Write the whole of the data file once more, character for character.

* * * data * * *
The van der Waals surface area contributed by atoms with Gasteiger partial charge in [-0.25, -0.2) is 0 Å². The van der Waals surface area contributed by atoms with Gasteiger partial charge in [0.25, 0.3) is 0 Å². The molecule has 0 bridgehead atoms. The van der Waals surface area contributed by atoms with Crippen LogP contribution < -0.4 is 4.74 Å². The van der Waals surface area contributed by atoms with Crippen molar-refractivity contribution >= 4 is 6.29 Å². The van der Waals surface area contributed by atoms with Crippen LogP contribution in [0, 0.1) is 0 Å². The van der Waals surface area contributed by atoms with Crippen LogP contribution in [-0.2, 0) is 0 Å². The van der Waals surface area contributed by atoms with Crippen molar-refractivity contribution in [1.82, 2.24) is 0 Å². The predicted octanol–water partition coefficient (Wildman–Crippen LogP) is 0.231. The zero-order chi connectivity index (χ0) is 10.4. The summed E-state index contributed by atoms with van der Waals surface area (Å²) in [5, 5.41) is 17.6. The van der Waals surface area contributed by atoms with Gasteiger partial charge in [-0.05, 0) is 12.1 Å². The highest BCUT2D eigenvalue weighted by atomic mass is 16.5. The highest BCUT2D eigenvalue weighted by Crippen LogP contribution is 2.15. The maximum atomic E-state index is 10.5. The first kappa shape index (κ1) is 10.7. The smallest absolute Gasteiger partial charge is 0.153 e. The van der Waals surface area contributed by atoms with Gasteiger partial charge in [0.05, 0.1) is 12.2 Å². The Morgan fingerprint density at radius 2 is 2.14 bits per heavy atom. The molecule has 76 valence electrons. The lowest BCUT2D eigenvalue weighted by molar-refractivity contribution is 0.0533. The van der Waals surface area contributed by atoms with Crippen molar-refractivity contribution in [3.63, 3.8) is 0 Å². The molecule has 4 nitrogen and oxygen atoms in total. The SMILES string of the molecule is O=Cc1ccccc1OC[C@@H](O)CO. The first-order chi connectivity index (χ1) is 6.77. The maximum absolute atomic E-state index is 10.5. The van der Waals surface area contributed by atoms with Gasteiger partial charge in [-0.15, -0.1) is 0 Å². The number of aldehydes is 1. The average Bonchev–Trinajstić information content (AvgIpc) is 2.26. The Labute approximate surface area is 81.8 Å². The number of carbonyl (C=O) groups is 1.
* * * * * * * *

The van der Waals surface area contributed by atoms with Gasteiger partial charge in [-0.25, -0.2) is 0 Å². The van der Waals surface area contributed by atoms with Gasteiger partial charge in [0.25, 0.3) is 0 Å². The molecule has 0 bridgehead atoms. The van der Waals surface area contributed by atoms with Crippen LogP contribution < -0.4 is 4.74 Å². The van der Waals surface area contributed by atoms with Crippen molar-refractivity contribution >= 4 is 6.29 Å². The van der Waals surface area contributed by atoms with Crippen LogP contribution in [0, 0.1) is 0 Å². The van der Waals surface area contributed by atoms with Crippen LogP contribution in [-0.2, 0) is 0 Å². The van der Waals surface area contributed by atoms with Crippen molar-refractivity contribution in [1.82, 2.24) is 0 Å². The predicted octanol–water partition coefficient (Wildman–Crippen LogP) is 0.231. The zero-order chi connectivity index (χ0) is 10.4. The summed E-state index contributed by atoms with van der Waals surface area (Å²) in [5, 5.41) is 17.6. The van der Waals surface area contributed by atoms with Gasteiger partial charge in [-0.05, 0) is 12.1 Å². The highest BCUT2D eigenvalue weighted by atomic mass is 16.5. The highest BCUT2D eigenvalue weighted by Crippen LogP contribution is 2.15. The maximum atomic E-state index is 10.5. The first kappa shape index (κ1) is 10.7. The smallest absolute Gasteiger partial charge is 0.153 e. The van der Waals surface area contributed by atoms with Gasteiger partial charge in [0.05, 0.1) is 12.2 Å². The Morgan fingerprint density at radius 2 is 2.14 bits per heavy atom. The molecule has 76 valence electrons. The lowest BCUT2D eigenvalue weighted by molar-refractivity contribution is 0.0533. The van der Waals surface area contributed by atoms with Crippen molar-refractivity contribution in [3.63, 3.8) is 0 Å². The molecule has 4 nitrogen and oxygen atoms in total. The SMILES string of the molecule is O=Cc1ccccc1OC[C@@H](O)CO. The first-order chi connectivity index (χ1) is 6.77. The maximum absolute atomic E-state index is 10.5. The van der Waals surface area contributed by atoms with Gasteiger partial charge in [-0.15, -0.1) is 0 Å². The number of aldehydes is 1. The average Bonchev–Trinajstić information content (AvgIpc) is 2.26. The Labute approximate surface area is 81.8 Å². The number of carbonyl (C=O) groups is 1.